New acaricides to tackle return of mite problem to orchards

A few years ago, it seemed that IPM strategies had solved mite problems in orchards but now a combination of climate change and restriction of acaricides has seen them return to become a serious problem once again.

A run of hot summers and mild winters in the South East has encouraged populations of fruit tree red spider mite to build up. Also, two-spotted spider mite, a new pest to many apple growers, is now being found in orchards.

Mild winters have also brought forward the hatching of red spider mite eggs by almost a month to mid-March. In the first year of attack economic damage may be avoided but trees will have been weakened so they enter the second year with depleted reserves leading to poor flower initiation. Yield losses of 20 to 30 percent are possible.

At the same time IPM strategies have been disrupted by the necessity to use less IPM friendly products to control woolly aphid in apples and pears and spotted wing drosophila (SWD) in neighbouring tunnel-covered cherry and soft fruit crops. As a result, many orchards have seen a fall in predator numbers.

To compound matters, growers are now down to just three control options for red spider mite and their harvest intervals have all been extended. For two-spotted mite control there are even fewer options.

Preferring much higher temperatures two-spotted mite is being found increasingly in top fruit in the South East, particularly in cherries under rain covers and tunnels. Their eggs overwinter and hatch in April to May. Adult feeding reduces photosynthetic area and damage is much worse where Typhs are scarce.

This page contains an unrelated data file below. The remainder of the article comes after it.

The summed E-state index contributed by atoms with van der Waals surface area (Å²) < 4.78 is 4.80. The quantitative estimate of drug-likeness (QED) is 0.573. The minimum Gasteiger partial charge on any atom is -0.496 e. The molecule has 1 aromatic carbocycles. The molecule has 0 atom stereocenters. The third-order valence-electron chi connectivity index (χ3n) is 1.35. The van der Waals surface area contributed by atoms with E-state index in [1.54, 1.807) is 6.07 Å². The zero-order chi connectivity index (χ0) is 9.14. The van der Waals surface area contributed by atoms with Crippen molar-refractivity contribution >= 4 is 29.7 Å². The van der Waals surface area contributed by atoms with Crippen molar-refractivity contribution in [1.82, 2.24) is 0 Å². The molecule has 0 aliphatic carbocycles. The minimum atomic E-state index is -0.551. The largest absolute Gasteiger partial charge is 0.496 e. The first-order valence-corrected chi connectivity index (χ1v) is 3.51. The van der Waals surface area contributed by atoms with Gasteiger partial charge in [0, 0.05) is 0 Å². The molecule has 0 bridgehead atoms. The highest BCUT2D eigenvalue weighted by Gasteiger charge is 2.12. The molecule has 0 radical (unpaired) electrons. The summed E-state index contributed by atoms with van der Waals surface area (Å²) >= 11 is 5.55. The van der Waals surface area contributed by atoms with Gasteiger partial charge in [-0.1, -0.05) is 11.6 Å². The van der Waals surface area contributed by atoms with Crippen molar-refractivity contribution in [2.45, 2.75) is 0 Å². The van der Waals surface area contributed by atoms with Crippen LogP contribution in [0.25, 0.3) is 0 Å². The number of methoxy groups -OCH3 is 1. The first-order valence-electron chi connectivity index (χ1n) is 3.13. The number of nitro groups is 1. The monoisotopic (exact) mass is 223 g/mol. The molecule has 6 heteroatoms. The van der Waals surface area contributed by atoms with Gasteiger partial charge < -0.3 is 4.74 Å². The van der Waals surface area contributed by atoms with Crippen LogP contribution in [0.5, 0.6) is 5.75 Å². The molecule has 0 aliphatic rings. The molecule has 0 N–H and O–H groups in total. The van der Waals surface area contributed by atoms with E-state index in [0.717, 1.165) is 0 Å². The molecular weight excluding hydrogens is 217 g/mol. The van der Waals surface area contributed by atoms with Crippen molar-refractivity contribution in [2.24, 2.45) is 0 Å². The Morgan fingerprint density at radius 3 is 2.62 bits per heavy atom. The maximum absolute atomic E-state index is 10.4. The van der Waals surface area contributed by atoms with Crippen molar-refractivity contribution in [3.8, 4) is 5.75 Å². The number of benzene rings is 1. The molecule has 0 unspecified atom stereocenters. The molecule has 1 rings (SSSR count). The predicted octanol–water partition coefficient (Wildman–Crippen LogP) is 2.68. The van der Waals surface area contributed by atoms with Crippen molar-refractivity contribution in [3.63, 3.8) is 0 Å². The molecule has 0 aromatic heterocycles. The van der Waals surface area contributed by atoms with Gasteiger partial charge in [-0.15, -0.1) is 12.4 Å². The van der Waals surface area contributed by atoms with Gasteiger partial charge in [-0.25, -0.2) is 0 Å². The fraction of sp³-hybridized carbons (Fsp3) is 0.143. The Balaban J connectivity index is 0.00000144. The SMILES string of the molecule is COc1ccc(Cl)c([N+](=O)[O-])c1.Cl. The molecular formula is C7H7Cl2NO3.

This spring Certis is introducing two new acaricides – Nissorun (hexythiazox) and Kanemite (acequinocyl) – which bring new hope of getting mites back under control. Certis IPM manager Semo Kurtev says: “Both are target specific treatments that are safe to natural predators and will facilitate IPM strategies.”

Nissorun is authorised for use as an acaricide for control of two-spotted spider mite (Tetranychus urticae) in hops, pome fruit and fruiting vegetables and Mr Kurtev says it also has activity against tree fruit red spider mite.

Experience in French apple orchards suggests that if there is high pest pressure it should be applied between mouse ear and green cluster. Semo says that if used early like this Nissorun can provide season long protection.

Kanemite is authorised for use as an acaricide for control of two-spotted spider mite and fruit tree red spider mite (Panonychus ulmi) in pome fruit and stone fruit. As for Nissorun only one treatment per year is permitted.

Active on all stages of pest mites including eggs it is considered a key acaricide in Spain and France. Semo says it is the ideal product to follow Nissorun if the mite population bounces back later in the season. “With rapid knockdown and a new IRAC mode of action 20B it is complimentary to Nissorun and will aid resistance management.”

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About The Author

John Swire - Deputy editor of Agronomist and Arable Farmer as well as responsibility for the Agronomist and Arable Farmer and Farm Business websites. After 17 years milking cows on the family farm John started writing about agriculture in 1998 and has since written for a variety of publications and has developed a wide circle of contacts within the industry. When not working John is a season ticket holder at Stoke City and also of late has become a fitness freak, listing cycling, swimming and walking as his exercises of choice.